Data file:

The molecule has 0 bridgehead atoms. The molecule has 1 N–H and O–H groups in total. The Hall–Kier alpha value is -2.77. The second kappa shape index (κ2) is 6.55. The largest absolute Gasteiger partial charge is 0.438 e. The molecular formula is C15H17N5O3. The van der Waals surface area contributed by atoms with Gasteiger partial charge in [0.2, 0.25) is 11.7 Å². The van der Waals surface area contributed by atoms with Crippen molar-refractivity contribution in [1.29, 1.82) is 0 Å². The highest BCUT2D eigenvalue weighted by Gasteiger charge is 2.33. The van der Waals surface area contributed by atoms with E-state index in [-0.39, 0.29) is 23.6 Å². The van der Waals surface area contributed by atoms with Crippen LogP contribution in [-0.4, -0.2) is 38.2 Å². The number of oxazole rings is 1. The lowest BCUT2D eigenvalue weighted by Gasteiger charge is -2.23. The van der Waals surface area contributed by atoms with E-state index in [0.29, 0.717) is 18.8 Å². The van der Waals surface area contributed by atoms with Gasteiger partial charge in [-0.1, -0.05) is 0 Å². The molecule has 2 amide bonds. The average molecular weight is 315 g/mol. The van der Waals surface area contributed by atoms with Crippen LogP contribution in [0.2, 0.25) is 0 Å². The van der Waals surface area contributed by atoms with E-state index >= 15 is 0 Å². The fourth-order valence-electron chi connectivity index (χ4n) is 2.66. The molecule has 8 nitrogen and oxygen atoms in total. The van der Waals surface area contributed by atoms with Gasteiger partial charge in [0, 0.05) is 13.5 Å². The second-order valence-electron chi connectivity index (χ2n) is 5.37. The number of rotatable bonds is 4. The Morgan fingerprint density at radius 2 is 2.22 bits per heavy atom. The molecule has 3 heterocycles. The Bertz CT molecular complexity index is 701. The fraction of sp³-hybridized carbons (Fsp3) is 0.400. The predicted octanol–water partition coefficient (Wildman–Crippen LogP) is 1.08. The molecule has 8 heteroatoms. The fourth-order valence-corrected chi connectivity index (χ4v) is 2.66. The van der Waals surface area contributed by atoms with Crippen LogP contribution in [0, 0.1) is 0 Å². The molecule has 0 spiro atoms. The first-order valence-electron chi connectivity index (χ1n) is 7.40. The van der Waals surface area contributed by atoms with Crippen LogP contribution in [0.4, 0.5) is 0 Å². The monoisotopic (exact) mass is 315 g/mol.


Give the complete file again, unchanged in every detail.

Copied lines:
The molecule has 0 bridgehead atoms. The molecule has 1 N–H and O–H groups in total. The Hall–Kier alpha value is -2.77. The second kappa shape index (κ2) is 6.55. The largest absolute Gasteiger partial charge is 0.438 e. The molecular formula is C15H17N5O3. The van der Waals surface area contributed by atoms with Gasteiger partial charge in [0.2, 0.25) is 11.7 Å². The van der Waals surface area contributed by atoms with Crippen molar-refractivity contribution in [1.29, 1.82) is 0 Å². The highest BCUT2D eigenvalue weighted by Gasteiger charge is 2.33. The van der Waals surface area contributed by atoms with E-state index in [-0.39, 0.29) is 23.6 Å². The van der Waals surface area contributed by atoms with Crippen LogP contribution in [-0.4, -0.2) is 38.2 Å². The number of oxazole rings is 1. The lowest BCUT2D eigenvalue weighted by Gasteiger charge is -2.23. The van der Waals surface area contributed by atoms with E-state index in [0.29, 0.717) is 18.8 Å². The van der Waals surface area contributed by atoms with Gasteiger partial charge in [-0.1, -0.05) is 0 Å². The molecule has 2 amide bonds. The average molecular weight is 315 g/mol. The van der Waals surface area contributed by atoms with Crippen LogP contribution in [0.2, 0.25) is 0 Å². The van der Waals surface area contributed by atoms with E-state index >= 15 is 0 Å². The fourth-order valence-electron chi connectivity index (χ4n) is 2.66. The molecule has 8 nitrogen and oxygen atoms in total. The van der Waals surface area contributed by atoms with Gasteiger partial charge in [0, 0.05) is 13.5 Å². The second-order valence-electron chi connectivity index (χ2n) is 5.37. The number of rotatable bonds is 4. The Morgan fingerprint density at radius 2 is 2.22 bits per heavy atom. The molecule has 3 heterocycles. The Bertz CT molecular complexity index is 701. The fraction of sp³-hybridized carbons (Fsp3) is 0.400. The predicted octanol–water partition coefficient (Wildman–Crippen LogP) is 1.08. The molecule has 8 heteroatoms. The fourth-order valence-corrected chi connectivity index (χ4v) is 2.66. The van der Waals surface area contributed by atoms with Crippen LogP contribution in [0, 0.1) is 0 Å². The molecule has 0 spiro atoms. The first-order valence-electron chi connectivity index (χ1n) is 7.40. The van der Waals surface area contributed by atoms with Crippen LogP contribution in [0.4, 0.5) is 0 Å². The monoisotopic (exact) mass is 315 g/mol.